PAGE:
Wrapping the brisket in butcher’s paper and beef tallow helps increase the beef’s temperature and continue cooking while resting, increasing the tenderness and flavor of the brisket drastically.

Keep The Brisket Warm

Another critical aspect of resting a brisket is to keep the brisket warm while resting. 

It is vital not to allow the brisket to cool down entirely during the resting process, or the fat rendered will begin to solidify again, which may ruin the brisket and reduce tenderness, even if the brisket is reheated before eating.

While it is essential to keep the brisket warm, the meat must not be rested at temperatures higher than 175°F. Resting the meat at higher temperatures than that will overcook the meat rather than just tenderize it. Around 170°F is the ideal resting temperature for a brisket.

The most straightforward and practical way to do this is to place the brisket in an oven that is capable of holding such a low temperature.

If your oven cannot hold a temperature as low as 170°F, then the next best option is to rest the wrapped brisket in a cooler. Coolers are good thermo-insulators and keep the brisket warm while resting. Be sure to pre-heat the cooler with hot water before resting the brisket in it.

If you don’t have beef tallow, swaddle the brisket in butcher paper and wrap it in a towel, then place it in the cooler to let it rest.

How Long To Rest The Brisket

The length of time that a brisket should rest is not absolute. There are various theories stating what the best amount of rest time for this cut of beef is, especially after smoking.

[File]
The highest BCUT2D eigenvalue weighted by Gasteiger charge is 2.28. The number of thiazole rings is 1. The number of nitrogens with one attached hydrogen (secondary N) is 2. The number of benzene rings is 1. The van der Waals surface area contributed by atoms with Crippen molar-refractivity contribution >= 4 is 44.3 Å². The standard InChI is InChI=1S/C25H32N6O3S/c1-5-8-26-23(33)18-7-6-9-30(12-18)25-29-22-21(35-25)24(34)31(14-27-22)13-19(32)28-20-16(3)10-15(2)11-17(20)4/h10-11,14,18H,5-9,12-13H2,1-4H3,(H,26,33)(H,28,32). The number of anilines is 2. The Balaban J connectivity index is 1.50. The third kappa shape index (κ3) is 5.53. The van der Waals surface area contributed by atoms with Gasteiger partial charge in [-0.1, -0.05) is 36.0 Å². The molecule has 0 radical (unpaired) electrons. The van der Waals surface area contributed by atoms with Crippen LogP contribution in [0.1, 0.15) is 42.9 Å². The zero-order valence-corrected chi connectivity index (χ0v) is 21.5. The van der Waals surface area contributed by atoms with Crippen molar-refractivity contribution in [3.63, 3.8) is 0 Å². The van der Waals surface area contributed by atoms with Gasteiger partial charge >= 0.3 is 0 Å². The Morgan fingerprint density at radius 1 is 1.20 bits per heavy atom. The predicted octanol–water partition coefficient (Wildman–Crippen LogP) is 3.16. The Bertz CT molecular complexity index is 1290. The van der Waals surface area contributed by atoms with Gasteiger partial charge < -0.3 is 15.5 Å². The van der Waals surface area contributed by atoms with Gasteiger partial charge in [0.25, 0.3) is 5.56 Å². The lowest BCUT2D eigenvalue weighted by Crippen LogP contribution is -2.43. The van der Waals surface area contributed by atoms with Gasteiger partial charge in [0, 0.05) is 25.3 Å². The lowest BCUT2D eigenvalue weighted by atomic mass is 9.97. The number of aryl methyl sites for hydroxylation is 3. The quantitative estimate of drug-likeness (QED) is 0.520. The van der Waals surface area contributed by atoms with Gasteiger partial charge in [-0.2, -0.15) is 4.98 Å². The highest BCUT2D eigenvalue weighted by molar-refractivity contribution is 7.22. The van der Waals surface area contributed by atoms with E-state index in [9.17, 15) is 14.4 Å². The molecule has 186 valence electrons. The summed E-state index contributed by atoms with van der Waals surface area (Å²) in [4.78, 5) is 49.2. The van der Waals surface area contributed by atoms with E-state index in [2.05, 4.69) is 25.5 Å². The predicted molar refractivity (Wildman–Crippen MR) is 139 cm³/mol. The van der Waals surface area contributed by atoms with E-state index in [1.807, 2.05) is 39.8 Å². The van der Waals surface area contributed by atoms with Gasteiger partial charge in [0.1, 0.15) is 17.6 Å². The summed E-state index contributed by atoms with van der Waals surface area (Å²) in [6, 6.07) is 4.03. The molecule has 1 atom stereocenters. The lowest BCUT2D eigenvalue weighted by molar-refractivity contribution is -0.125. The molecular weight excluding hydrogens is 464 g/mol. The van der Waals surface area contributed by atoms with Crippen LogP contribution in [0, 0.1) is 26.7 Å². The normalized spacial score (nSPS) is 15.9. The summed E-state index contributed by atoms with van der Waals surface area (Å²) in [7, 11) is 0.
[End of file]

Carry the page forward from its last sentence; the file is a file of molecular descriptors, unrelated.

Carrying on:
However, the truth is that briskets can rest for any length of time, so long as they rest for a minimum of two hours at around 170°F, and they are kept moist throughout the process.

The length of time that the brisket rests depends on how well the meat is wrapped and the stability of the brisket’s temperature.

If the brisket is maintained at an even temperature and kept properly moistened by the butchers’ paper or beef fat, then the meat can be rested for up to 24 hours without drying out. 

When you’re using a brisket wrapped in butcher paper and a cooler, you can let it rest for 3-4 hours. The general rule of thumb is to allow the meat to rest for an hour per pound of meat.

Long rest times in the correct environment will only increase the flavor of the meat and increase tenderness. However, if the environment is not stable or sufficiently moist, the meat will dry out and become difficult to eat.

The brisket has rested long enough when the meat has become tender or when it is easy to press a temperature probe in and out of the meat. 

The temperature of the brisket should be at least 205°F internally when the brisket is finished resting, and the meat itself should be relatively soft when picked up.

Final Word

Resting a brisket is a vital part of cooking this type of meat. Without a proper resting process, the brisket will not be tender or juicy, and it will always be disappointing.

The most vital parts of the process are wrapping the brisket in butcher’s paper and tallow, keeping the meat warm while resting, allowing it to reach 205°F internally, and keeping the meat moist for the entire process. 

This will yield a perfect brisket every time, especially after the brisket has been smoked for a long period of time.